Most motorcycle helmet manufacturers have now released retro designs over the past few years and now the Arai Rapide Neo joins the trend.
Arai is better known for its racing helmets, but the sports bike category is on the slide and the retro trend is continuing to rise, so it was only a matter of time before Arai joined in.
There is no word yet on when the 1980s-style Rapide Neo will come to Australia.
It will depend on when it receives Euro approval which is expected soon.
The helmet will be available in M (57-58), L (59-60), XL (61-62) sizes and we estimate it will cost around $800-$900.
What is a retro helmet?
A retro helmet is usually distinguished by its simplistic design, round shell, limited vents and lack of aero scoops and race graphics.
Rapide Neo follows this trend with a dome-shaped Special Fibre Laminate shell available in five solid colours only.
Most of the retro helmets we have tested have been low-tech as befitting the old-school design.
While they may have modern protection and materials such as antibacterial lining to “wick away” the sweat, etc, they do have a few design flaws.
A minimalistic retro helmet usually has visors that don’t seal properly and little ventilation or at least no way to switch the ventilation on and off.
The Arai Rapide Neo may be a little more hi-tech than most other retro helmets.
For a start, it seems to have a better visor seal with a rubber gasket around the face aperture.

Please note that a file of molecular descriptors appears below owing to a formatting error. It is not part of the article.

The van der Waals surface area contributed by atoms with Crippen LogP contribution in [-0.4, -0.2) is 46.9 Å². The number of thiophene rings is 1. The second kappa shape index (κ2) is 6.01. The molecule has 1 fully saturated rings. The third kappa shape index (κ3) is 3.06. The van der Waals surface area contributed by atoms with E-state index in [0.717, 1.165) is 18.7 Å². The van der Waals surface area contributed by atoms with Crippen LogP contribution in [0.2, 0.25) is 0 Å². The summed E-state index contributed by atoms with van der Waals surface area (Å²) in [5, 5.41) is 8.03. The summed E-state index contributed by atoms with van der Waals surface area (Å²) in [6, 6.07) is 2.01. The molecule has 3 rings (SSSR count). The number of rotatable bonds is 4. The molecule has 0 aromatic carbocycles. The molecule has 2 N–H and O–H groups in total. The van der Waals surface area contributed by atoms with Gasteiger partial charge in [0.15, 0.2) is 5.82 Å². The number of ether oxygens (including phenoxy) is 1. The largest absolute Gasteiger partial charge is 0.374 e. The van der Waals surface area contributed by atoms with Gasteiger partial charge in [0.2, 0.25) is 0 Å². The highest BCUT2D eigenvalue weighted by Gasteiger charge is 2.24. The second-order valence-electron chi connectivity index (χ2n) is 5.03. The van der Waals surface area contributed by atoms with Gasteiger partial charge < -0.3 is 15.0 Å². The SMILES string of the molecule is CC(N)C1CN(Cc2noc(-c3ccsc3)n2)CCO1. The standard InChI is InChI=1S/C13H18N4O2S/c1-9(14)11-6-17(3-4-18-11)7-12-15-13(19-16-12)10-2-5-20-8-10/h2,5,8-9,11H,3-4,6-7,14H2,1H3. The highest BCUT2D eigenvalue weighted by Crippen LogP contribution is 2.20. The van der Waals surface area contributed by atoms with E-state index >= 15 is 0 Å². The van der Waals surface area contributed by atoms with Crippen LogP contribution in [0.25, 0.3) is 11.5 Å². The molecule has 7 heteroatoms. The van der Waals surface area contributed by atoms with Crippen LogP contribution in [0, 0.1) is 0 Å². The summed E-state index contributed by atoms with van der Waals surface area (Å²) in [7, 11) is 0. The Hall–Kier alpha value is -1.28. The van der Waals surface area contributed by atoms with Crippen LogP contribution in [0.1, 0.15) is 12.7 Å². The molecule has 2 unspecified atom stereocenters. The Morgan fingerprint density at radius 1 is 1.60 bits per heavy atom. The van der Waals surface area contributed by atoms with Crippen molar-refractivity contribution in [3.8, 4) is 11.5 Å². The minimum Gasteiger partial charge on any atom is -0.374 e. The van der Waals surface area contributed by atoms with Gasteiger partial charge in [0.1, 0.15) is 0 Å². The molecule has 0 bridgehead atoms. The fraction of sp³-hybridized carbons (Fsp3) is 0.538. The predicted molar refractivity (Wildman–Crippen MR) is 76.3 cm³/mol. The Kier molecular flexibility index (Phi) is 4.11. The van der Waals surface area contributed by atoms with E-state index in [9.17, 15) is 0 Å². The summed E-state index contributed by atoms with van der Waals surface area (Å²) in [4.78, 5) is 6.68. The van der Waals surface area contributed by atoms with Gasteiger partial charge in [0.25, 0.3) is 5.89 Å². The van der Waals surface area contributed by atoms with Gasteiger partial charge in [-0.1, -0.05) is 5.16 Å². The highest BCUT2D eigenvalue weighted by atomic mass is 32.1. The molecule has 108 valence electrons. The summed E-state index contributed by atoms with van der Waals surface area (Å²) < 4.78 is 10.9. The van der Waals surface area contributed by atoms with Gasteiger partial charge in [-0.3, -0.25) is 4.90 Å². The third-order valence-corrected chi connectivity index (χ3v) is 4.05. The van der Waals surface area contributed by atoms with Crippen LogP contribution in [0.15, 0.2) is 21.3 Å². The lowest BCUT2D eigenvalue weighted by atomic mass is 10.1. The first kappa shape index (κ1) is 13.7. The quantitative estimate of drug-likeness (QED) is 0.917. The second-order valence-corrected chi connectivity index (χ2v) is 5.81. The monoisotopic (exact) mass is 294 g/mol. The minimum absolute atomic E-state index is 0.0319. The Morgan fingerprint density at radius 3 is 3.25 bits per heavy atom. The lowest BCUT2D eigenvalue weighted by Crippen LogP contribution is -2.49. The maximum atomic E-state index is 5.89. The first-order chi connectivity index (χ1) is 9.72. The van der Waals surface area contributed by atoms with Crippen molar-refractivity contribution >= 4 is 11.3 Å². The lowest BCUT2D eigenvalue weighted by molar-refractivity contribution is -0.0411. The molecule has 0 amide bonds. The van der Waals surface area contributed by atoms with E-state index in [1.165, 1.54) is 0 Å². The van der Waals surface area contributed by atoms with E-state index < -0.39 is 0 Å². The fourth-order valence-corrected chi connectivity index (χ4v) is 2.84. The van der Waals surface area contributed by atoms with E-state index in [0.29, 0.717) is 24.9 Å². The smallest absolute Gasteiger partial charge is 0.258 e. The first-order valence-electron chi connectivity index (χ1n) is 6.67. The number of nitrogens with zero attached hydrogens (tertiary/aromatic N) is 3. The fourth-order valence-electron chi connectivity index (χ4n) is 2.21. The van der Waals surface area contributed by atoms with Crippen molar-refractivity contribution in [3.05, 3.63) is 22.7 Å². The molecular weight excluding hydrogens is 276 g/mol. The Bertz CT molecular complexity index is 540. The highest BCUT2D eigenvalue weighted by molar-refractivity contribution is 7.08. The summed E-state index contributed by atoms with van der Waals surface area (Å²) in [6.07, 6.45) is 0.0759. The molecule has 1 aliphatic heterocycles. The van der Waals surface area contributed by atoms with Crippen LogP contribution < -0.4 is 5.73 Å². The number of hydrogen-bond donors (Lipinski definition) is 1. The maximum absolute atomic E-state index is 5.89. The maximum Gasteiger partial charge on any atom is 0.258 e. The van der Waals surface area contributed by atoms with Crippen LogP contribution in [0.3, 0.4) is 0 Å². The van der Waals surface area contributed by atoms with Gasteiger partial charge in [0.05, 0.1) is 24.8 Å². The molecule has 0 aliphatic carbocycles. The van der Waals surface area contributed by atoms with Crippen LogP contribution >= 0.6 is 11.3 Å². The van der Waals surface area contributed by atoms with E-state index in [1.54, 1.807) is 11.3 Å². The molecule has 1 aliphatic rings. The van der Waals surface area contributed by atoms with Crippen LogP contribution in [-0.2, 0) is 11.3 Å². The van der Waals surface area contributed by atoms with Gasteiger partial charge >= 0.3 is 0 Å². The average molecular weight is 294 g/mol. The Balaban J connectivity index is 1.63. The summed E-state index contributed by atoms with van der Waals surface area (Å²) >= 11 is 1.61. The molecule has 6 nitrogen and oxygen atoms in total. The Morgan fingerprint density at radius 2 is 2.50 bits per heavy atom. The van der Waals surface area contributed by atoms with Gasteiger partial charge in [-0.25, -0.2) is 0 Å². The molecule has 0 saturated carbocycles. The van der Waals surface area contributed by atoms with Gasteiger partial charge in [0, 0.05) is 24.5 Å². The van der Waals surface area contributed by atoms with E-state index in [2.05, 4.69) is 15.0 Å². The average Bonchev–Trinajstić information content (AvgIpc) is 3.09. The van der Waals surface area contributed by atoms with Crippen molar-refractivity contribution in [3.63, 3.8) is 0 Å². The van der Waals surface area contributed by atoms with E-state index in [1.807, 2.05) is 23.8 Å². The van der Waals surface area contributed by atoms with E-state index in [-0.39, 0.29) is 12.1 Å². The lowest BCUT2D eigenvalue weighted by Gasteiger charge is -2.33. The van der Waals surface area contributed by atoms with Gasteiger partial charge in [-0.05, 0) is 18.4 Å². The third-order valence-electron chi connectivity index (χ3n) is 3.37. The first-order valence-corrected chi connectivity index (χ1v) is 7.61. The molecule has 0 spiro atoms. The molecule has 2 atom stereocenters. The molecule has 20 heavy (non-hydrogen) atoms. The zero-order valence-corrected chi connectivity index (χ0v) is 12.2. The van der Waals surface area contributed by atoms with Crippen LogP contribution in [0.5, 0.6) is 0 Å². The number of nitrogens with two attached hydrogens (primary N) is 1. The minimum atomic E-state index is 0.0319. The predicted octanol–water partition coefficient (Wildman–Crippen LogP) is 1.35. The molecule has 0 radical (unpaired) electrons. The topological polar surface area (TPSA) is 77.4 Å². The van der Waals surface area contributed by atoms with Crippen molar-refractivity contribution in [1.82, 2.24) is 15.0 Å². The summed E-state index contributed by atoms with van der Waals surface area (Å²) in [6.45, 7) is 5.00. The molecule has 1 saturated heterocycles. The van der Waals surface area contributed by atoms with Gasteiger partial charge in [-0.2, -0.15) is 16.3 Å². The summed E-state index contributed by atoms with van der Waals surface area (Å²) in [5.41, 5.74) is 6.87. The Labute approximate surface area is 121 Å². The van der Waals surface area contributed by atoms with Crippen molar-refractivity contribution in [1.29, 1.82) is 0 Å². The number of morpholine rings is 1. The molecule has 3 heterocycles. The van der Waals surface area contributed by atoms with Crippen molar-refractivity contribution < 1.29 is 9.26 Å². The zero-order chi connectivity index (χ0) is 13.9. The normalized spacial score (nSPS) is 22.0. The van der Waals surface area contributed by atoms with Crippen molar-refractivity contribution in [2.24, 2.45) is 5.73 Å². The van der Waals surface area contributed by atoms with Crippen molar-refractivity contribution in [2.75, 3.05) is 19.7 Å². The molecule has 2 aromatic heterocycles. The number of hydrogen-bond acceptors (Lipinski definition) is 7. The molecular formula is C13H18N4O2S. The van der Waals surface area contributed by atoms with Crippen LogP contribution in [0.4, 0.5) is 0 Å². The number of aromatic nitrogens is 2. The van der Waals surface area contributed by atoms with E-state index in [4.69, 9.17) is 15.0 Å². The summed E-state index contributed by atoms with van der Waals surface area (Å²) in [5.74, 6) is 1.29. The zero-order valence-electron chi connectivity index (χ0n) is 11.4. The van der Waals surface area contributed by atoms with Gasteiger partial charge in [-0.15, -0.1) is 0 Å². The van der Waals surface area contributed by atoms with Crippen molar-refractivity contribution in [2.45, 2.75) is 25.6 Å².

There is also a rather sophisticated hinge mechanism and doesn’t have the typical Aria covers side covers which should make it a little quieter.
It also features a neat device to “crack” the visor open for more air.
Otherwise, ventilation is a bit hit and miss.
The big chin vents look like they would provide plenty of air and are adjustable, but the control is inside the chin bar which may be difficult to access.
To keep the dome design clean and simple there are no forehead vents.
While there are small vents in the visor, it looks like they will just squirt air straight into your eyes and dry them out. It should also increase noise levels.
The two very discrete slits at the rear three-quarters and rear neck vent are the exhaust outlets.
Being down low instead of at the top of the head, we would expect it would draw air down, rather than over your hair.
However, Arai says it has “Air Flora Ina” ventilation that channels air throughout the liner.
We will advise when they arrive in Australia.